The UCLA NRSA Primary Care and Health Services Fellowship and the Greater Los
Angeles VA Ambulatory Care Fellowship share a common vision, recruitment process
The fellowship stresses development of primary or ambulatory medicine physicians
into independent investigators in health services research or epidemiology.
This is accomplished through formal class work in the UCLA School of Public Health,
an informal series of seminars led by local experts, and the development, implementation, and
completion of an original, independent research project.
Mentors include well-known investigators from the UCLA Divisions of General Internal
Medicine, Family Medicine and Pediatrics, the GIM sections at the VAMCs, the UCLA School
of Public Health and the RAND Health Program. These institutions
encourage a collaborative, interdisciplinary research environment most
likely to foster successful health services research in almost any aspect of
health services or health policy including: access to care, quality of
care, clinical epidemiology, preventive care, women's health, clinical
ethics, and the care of patients with specific diseases or psychosocial
Fellowships are 2 or 3 years in duration. The UCLA fellowship is
open to general internists, family physicians and pediatricians only; the VA programs are
open to physicians (including surgeons) that deliver ambulatory care.
Directors of the fellowship programs at UCLA and the VA are, respectively, Neil Wenger and Debra Saliba.
Please direct inquiries to Dr. Neil Wenger at (310) 794-2288 or via e-mail to
Fellowship Mission, Goals and Expectations
Mission and Goals: The fellowship's mission is to train creative,
independent, ethical and productive leaders in health services research and
related fields. To achieve this mission, our goal is to provide a program
that has enough structure and resources to enable fellows to progress in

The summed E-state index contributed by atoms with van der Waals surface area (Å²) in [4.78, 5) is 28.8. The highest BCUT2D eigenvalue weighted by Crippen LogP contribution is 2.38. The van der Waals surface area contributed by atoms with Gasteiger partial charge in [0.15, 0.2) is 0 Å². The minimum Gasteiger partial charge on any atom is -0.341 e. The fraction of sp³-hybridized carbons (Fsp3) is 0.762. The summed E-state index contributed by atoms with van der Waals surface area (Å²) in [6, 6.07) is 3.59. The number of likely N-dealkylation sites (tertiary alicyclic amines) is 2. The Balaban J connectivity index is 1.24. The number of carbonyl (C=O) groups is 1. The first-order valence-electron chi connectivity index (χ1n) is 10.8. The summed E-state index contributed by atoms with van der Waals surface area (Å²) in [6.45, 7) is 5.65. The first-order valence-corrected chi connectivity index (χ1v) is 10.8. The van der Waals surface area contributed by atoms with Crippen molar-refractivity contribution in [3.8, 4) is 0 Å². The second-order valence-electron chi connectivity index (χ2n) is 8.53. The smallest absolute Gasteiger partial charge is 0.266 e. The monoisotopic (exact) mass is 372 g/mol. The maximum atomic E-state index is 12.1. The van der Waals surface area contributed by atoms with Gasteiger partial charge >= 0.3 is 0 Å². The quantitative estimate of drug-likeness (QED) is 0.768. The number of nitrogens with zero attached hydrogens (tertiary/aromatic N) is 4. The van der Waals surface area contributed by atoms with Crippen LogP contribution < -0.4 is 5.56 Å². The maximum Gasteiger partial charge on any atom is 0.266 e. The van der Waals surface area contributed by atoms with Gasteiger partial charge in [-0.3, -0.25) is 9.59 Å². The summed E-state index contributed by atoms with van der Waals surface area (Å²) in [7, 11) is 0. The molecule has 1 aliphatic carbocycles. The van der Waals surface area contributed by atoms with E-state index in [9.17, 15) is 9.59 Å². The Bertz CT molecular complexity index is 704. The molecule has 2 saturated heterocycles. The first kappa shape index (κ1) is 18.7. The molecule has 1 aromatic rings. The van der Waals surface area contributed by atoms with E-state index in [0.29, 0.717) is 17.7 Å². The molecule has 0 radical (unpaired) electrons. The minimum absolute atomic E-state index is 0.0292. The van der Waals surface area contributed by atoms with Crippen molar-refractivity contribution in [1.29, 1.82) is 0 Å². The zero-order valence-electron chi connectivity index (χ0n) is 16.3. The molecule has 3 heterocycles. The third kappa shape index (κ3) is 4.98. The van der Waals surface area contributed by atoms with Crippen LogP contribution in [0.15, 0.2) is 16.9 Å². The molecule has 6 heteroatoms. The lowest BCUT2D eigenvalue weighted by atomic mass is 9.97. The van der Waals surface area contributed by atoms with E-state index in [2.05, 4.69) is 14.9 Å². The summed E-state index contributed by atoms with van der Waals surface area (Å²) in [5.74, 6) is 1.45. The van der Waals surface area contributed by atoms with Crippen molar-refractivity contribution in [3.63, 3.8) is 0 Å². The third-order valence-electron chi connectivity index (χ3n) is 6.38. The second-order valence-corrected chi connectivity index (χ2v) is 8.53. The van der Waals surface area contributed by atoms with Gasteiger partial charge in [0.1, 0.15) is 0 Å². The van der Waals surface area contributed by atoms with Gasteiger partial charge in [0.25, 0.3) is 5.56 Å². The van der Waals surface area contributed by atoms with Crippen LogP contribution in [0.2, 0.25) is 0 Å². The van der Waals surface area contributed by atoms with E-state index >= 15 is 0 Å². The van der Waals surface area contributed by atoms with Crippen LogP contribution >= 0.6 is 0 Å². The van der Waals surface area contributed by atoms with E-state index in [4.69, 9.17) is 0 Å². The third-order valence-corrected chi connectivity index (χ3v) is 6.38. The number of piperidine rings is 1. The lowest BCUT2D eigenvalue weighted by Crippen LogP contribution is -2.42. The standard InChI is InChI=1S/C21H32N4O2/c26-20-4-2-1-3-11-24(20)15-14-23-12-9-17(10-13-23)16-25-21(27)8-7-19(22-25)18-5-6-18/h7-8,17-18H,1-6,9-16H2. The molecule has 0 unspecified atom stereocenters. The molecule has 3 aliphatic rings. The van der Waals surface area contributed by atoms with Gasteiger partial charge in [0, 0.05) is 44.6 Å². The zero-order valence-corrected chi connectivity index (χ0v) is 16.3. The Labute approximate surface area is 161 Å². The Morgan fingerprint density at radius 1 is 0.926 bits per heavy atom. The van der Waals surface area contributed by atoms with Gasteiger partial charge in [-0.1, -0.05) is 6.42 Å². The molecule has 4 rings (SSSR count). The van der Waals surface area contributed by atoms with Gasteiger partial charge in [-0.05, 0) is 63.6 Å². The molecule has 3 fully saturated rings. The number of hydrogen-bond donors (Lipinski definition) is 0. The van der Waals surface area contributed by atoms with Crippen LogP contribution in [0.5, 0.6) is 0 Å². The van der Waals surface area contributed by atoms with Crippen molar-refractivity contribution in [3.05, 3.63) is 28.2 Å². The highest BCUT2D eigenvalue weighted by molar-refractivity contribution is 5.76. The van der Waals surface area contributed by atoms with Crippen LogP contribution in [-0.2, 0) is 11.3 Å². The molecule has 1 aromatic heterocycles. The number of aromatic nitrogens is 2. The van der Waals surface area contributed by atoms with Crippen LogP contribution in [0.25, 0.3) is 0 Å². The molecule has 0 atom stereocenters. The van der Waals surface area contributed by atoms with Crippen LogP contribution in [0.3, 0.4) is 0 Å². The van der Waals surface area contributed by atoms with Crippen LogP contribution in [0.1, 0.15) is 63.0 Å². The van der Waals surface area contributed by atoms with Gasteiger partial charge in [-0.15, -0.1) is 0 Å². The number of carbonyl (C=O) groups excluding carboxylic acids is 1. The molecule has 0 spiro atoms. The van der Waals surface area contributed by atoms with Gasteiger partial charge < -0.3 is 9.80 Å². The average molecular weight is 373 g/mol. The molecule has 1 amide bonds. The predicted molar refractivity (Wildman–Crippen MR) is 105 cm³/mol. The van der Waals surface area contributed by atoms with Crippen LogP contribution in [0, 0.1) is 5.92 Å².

areas relevant to our mission and to ensure that they do so, yet to
recognize fellows as independent adults whose own interests and goals will
be the primary determinants of the paths they will follow.
Faculty and Resources: The program directors and co-directors at each
fellowship site form the program's core faculty. The pool of research and educational faculty
available to fellows, however, spans a wide variety of individuals at UCLA,
RAND, and both VA's. New relationships between the Fellowship and new
faculty members, as well as continuation of old ones, are set up each year
as fellows pursue their individual interests and goals.
Sources of Support: The Fellowship Program provides links to
extensive health services research resources, but provides limited
research funds to fellows above and beyond their salaries. Fellows must
therefore be aware of the resources needed to complete their educational
programs and research projects, and work with their mentors to ensure that
these are realistically available.
The Clinical Scholars Program, with the School of Public Health and RAND,
provides the Fellowship's core curriculum, and works with the UCLA
Fellowship directors to provide a base of operations at UCLA. Fellows also
have access to desks, computers and resources at their home base site.
The VA HSR&D Center for the Study of Healthcare Provider Behavior, based at
Sepulveda but involving many of the Fellowship's core faculty, provides
access to additional resources. Other Centers, such as the Managed Care
Center based in Psychiatry at UCLA, the Geriatric Research and Education
Centers at Sepulveda VA and West Los Angeles, the UCLA Healthcare Ethics Center and others, can also be
accessed by fellows for specific relevant projects.
When a fellow's interests are tightly linked to a faculty member's
interests, funding for the fellow's project can often occur through the
faculty member's existing grants and resources. The fellow provides the
faculty member with additional investigator time on a project that enables